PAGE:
April 4, 2024

Sanctions Are More Important Than Your Civil Rights

By Jamal Abdi

Iranian Americans who have had their bank accounts closed or who have been subjected to invasive and persistent questioning by their banks because of their Iranian heritage were dealt another blow in the effort to stop banking discrimination.

Two years ago, Bank of America was sued for shutting down the bank account of an Iranian green card holder whose account was closed despite him complying with the bank’s repeated requests to prove his residency. Over the course of the lawsuit, the bank was forced to reveal that they had shut down a staggering 15,000 bank accounts of Iranian Americans and Iranians in the U.S.

But late last week, the court ruled that Bank of America is partially shielded from such lawsuits because actions that appear to be discriminatory may be necessary for the bank to comply with broad U.S. sanctions.

The ruling validates what has been the status quo for years: it is okay for banks to discriminate against you due to your Iranian heritage because national security policies take precedence over your civil rights. The logic, essentially, is that it is best to err on the side of enforcing sanctions rather than on the side of protecting civil rights — it is better to shut down the bank accounts of thousands of innocent people in America rather than risk a single violation of sanctions on Iran.

But what are these potential sanctions violations in question? Surely they must be vital to U.S. security interests if they justify such discrimination. Well, U.S. sanctions say it is illegal for a bank to provide services to anyone who is currently inside Iran. So, god forbid, if an Iranian American visits family in Iran and checks their bank balance online while in Iran, the bank could face major penalties. Hence, banks go to enormous lengths to profile and ultimately screen out customers whose heritage may expose the bank to such liabilities.

While this ruling may be appealed, for the time being it effectively means that discrimination against Iranian Americans by banks will continue to get a green light and your bank account could be closed at any time if the bank decides something about you suggests you pose a risk of being inside Iran.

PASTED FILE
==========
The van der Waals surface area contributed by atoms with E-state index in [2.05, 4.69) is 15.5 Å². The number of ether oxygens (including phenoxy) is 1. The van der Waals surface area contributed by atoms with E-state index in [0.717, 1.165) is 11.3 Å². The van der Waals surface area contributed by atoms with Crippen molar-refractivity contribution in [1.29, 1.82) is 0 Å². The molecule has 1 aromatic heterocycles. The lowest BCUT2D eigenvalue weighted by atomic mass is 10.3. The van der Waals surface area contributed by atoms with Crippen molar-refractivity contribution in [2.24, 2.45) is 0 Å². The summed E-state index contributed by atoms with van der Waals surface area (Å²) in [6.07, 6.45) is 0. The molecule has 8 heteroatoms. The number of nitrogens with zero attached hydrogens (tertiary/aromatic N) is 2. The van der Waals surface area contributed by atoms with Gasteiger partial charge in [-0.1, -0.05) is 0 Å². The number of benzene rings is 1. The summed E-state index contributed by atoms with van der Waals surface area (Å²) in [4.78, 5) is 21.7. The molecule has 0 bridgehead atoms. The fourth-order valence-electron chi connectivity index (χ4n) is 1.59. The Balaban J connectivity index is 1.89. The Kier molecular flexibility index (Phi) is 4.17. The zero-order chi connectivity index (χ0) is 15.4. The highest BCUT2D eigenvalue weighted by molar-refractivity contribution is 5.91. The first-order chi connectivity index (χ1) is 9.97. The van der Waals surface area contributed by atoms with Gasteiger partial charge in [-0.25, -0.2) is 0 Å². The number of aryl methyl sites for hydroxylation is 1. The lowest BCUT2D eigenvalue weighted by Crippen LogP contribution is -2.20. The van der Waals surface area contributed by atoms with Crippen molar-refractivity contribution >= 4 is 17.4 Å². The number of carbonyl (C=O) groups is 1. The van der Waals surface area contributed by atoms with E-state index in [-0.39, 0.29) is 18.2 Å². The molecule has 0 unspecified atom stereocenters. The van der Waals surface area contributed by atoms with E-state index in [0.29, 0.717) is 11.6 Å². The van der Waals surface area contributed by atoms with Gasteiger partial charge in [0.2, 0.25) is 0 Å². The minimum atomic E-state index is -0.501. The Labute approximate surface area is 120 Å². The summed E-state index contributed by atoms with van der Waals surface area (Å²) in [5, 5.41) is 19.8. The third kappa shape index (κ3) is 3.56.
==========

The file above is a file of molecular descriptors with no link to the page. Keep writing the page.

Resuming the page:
While we will continue to support legal means to stop banking discrimination, the ruling indicates this is fundamentally a policy problem — and the fact is, there are policy solutions available that NIAC and others have offered to successive Administrations. But while lawmakers have increasingly spoken out for the rights of Iranian Americans and other impacted communities in the face of banking discrimination, and Biden Administration officials have increasingly acknowledged their concern about this matter, the political reverence for sanctions in Washington knows few bounds.

Whatever the politics, this is a policy that has failed to achieve its objectives  and it is ordinary people — not the politicians touting the sanctions nor the policymakers crafting the measures nor the banks implementing them nor even the Iranian officials who are supposed to be the ultimate target of such measures — who are asked to sacrifice. Perhaps if the sanctions actually worked to improve human rights or reduce tensions in the region or achieve any positive goal, one could try to rationalize sacrificing their rights and ability to maintain a bank account in the service of these measures. As it is, it’s just more salt in the wound of a failed policy.

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